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[freehaven-dev] Initial musings on the next Free Haven (part one of two)

P2P file sharing systems such as Free Haven can be considered as three
component layers: the transport layer (how to communicate things),
the PKI or lookup layer (how to keep track of things), and the backend
(what to do).

Our goals for Free Haven are threefold:

1) Strong Anonymity -- for publisher, for reader, for server.
2) Flexibility (dynamic) (eg no static list of nodes)
3) Document Persistence -- we are a storage network, not a caching

In the original Free Haven (maybe I should start calling it Free Haven
classic), we addressed each layer as follows:

* Transport layer: the mythical ideal mix-net. The current mix-net
  infrastructure has unbearably high latency and is rumored to have
  low reliability. In any case, it's hard to use and not very well set
  up. The amount of actual privacy gained from the current implementations
  is not well understood. Using reply blocks (eg for pseudonymous servers)
  is not long-term reliable, since they tend to die as mix-net nodes die.

* PKI layer: broadcast. Everybody keeps track of everybody. That way
  anonymity is easier, nobody needs to keep track of where shares live,
  and we can make sure to keep a connected network.
  This notion does not scale.

* Backend: a complex system of trades and trust metrics designed to
  confuse people about where shares currently live while still
  maintaining enough accountability to make sure that people aren't
  cheating 'too much'. This is hard to do well, and difficult to model
  so the only way to know if it works is to try and see.

It's time to try to replace the above solutions. They all suck.

Allow me to give a brief overview of a few primitives which might be
useful to us down the road.

* Tarzan: a Decentralized Stream-based Anonymizing Network.
  Tarzan employs a decentralized network which emphasizes simplicity
  and extensibility, and allows anonymous streaming connections between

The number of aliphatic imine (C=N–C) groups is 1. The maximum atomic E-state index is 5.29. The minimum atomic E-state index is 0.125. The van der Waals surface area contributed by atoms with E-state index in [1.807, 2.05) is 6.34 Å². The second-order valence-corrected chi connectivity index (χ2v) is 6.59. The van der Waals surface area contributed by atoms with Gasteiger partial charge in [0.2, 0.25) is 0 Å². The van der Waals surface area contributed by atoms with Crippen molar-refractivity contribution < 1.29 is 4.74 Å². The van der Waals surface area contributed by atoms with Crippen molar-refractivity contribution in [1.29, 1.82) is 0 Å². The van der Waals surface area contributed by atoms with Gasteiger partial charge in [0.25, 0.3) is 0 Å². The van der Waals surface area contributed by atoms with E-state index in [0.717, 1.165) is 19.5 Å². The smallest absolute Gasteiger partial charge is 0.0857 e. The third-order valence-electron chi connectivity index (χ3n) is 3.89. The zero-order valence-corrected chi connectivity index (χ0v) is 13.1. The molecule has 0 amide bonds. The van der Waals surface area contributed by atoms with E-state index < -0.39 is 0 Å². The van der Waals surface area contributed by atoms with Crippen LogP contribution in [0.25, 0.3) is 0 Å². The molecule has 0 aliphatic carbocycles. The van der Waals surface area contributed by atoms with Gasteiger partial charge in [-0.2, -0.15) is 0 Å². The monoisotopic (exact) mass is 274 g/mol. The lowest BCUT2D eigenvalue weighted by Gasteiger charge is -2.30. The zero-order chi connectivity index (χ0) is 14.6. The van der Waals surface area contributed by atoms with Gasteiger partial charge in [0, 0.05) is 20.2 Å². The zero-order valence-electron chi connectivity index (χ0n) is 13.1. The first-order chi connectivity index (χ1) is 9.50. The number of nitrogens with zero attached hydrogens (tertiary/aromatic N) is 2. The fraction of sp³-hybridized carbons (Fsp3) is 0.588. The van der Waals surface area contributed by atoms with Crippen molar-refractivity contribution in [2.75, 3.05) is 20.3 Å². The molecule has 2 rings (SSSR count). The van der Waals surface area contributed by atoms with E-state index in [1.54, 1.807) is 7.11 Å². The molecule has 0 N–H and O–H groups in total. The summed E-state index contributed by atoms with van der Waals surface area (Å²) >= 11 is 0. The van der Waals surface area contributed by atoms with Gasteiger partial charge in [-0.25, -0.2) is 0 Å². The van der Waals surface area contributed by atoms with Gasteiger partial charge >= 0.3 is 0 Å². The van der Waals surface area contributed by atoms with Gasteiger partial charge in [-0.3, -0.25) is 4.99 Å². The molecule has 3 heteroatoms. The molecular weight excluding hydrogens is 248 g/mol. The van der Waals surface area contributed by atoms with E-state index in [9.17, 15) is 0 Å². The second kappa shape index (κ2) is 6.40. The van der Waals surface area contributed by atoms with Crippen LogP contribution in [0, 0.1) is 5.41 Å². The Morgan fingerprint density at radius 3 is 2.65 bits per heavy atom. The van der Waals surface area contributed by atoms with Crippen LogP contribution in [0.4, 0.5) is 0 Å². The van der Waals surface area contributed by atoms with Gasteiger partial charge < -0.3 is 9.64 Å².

peers. Tarzan is designed to be a low-level infrastructure which
  provides either one-way or two-way streams, where one or both endpoints
  can be behind firewalls. http://freehaven.net/tarzan/doc/tarzan.ps

* Chord. Chord is a key/value lookup system. It uses a network of n
  nodes, and lookups or updates can be performed by touching only
  log n of the nodes.  With caching and replication, this becomes way
  better than log n in most cases. In the simplest sense, Chord can
  be used as a decentralized PKI replacement. That is, we can use it
  to keep track of which nodes are participating in the system, and
  whatever metadata we want to track about nodes (eg, what subsets
  of the hashspace they're responsible for). Similarly, we can use
  it to track the location of shares of documents stored in the
  system. http://theory.lcs.mit.edu/~karger/chord.ps

* Entanglements. This is an idea due to Marc Waldman and David Mazieres,
  and it's not published yet so I'm only going to outline it here.
  Basically, when you're doing secret sharing to produce shares for a
  new document, you "reuse" old shares from other previously published
  documents, for half of the new shares. Thus you make your new document
  *depend* on those other shares, and thus on those other documents. So
  for a given share, it will survive based on the popularity of the
  most popular document it's associated with (give or take). This also
  produces a new notion of plausible deniability, since there is no longer
  a deterministic link between fetching a given share and intending to
  fetch a specific document.

Stay tuned for part two of these musings, entitled "a straw man free
haven design," wherein I try to convince myself that we should replace
the (Mix-net, broadcast, trust/trade) triplet with (Tarzan, Chord,
(In several days, at this rate.)